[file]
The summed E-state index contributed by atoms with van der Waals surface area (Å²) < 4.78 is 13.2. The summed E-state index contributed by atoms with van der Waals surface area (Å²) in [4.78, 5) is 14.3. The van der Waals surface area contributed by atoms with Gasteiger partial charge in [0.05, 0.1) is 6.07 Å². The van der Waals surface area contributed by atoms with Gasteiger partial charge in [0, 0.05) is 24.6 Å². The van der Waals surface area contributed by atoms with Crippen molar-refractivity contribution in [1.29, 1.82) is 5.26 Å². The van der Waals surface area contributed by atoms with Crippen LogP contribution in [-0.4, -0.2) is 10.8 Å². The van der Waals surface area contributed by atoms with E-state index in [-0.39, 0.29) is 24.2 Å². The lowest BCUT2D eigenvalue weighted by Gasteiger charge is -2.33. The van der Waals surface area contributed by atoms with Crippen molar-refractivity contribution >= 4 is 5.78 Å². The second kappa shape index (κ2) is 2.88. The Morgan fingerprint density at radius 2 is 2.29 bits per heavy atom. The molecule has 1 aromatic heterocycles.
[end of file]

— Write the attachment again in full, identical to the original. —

The summed E-state index contributed by atoms with van der Waals surface area (Å²) < 4.78 is 13.2. The summed E-state index contributed by atoms with van der Waals surface area (Å²) in [4.78, 5) is 14.3. The van der Waals surface area contributed by atoms with Gasteiger partial charge in [0.05, 0.1) is 6.07 Å². The van der Waals surface area contributed by atoms with Gasteiger partial charge in [0, 0.05) is 24.6 Å². The van der Waals surface area contributed by atoms with Crippen molar-refractivity contribution in [1.29, 1.82) is 5.26 Å². The van der Waals surface area contributed by atoms with Crippen LogP contribution in [-0.4, -0.2) is 10.8 Å². The van der Waals surface area contributed by atoms with E-state index in [-0.39, 0.29) is 24.2 Å². The lowest BCUT2D eigenvalue weighted by Gasteiger charge is -2.33. The van der Waals surface area contributed by atoms with Crippen molar-refractivity contribution >= 4 is 5.78 Å². The second kappa shape index (κ2) is 2.88. The Morgan fingerprint density at radius 2 is 2.29 bits per heavy atom. The molecule has 1 aromatic heterocycles.